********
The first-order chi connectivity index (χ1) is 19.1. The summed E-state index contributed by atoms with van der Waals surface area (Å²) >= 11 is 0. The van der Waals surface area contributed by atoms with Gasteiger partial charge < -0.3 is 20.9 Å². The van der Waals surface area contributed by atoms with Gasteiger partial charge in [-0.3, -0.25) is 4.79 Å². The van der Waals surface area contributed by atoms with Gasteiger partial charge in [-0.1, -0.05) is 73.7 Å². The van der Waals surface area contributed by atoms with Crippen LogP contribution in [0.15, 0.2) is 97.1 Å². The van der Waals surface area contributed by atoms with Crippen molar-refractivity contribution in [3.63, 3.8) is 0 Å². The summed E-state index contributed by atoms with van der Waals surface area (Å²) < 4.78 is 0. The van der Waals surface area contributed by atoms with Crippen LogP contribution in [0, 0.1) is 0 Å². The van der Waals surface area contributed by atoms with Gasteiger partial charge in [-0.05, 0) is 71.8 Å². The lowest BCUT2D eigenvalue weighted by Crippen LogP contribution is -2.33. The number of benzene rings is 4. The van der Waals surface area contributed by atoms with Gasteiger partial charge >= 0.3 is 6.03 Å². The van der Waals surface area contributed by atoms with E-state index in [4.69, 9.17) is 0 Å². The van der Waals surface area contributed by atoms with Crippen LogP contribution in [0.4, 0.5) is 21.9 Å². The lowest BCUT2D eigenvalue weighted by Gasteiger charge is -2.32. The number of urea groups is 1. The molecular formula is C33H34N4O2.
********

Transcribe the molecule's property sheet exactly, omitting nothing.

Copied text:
The first-order chi connectivity index (χ1) is 19.1. The summed E-state index contributed by atoms with van der Waals surface area (Å²) >= 11 is 0. The van der Waals surface area contributed by atoms with Gasteiger partial charge < -0.3 is 20.9 Å². The van der Waals surface area contributed by atoms with Gasteiger partial charge in [-0.3, -0.25) is 4.79 Å². The van der Waals surface area contributed by atoms with Gasteiger partial charge in [-0.1, -0.05) is 73.7 Å². The van der Waals surface area contributed by atoms with Crippen LogP contribution in [0.15, 0.2) is 97.1 Å². The van der Waals surface area contributed by atoms with Crippen molar-refractivity contribution in [3.63, 3.8) is 0 Å². The summed E-state index contributed by atoms with van der Waals surface area (Å²) < 4.78 is 0. The van der Waals surface area contributed by atoms with Crippen LogP contribution in [0, 0.1) is 0 Å². The van der Waals surface area contributed by atoms with Gasteiger partial charge in [-0.05, 0) is 71.8 Å². The lowest BCUT2D eigenvalue weighted by Crippen LogP contribution is -2.33. The number of benzene rings is 4. The van der Waals surface area contributed by atoms with Gasteiger partial charge >= 0.3 is 6.03 Å². The van der Waals surface area contributed by atoms with E-state index in [4.69, 9.17) is 0 Å². The van der Waals surface area contributed by atoms with Crippen LogP contribution in [0.4, 0.5) is 21.9 Å². The lowest BCUT2D eigenvalue weighted by Gasteiger charge is -2.32. The number of urea groups is 1. The molecular formula is C33H34N4O2.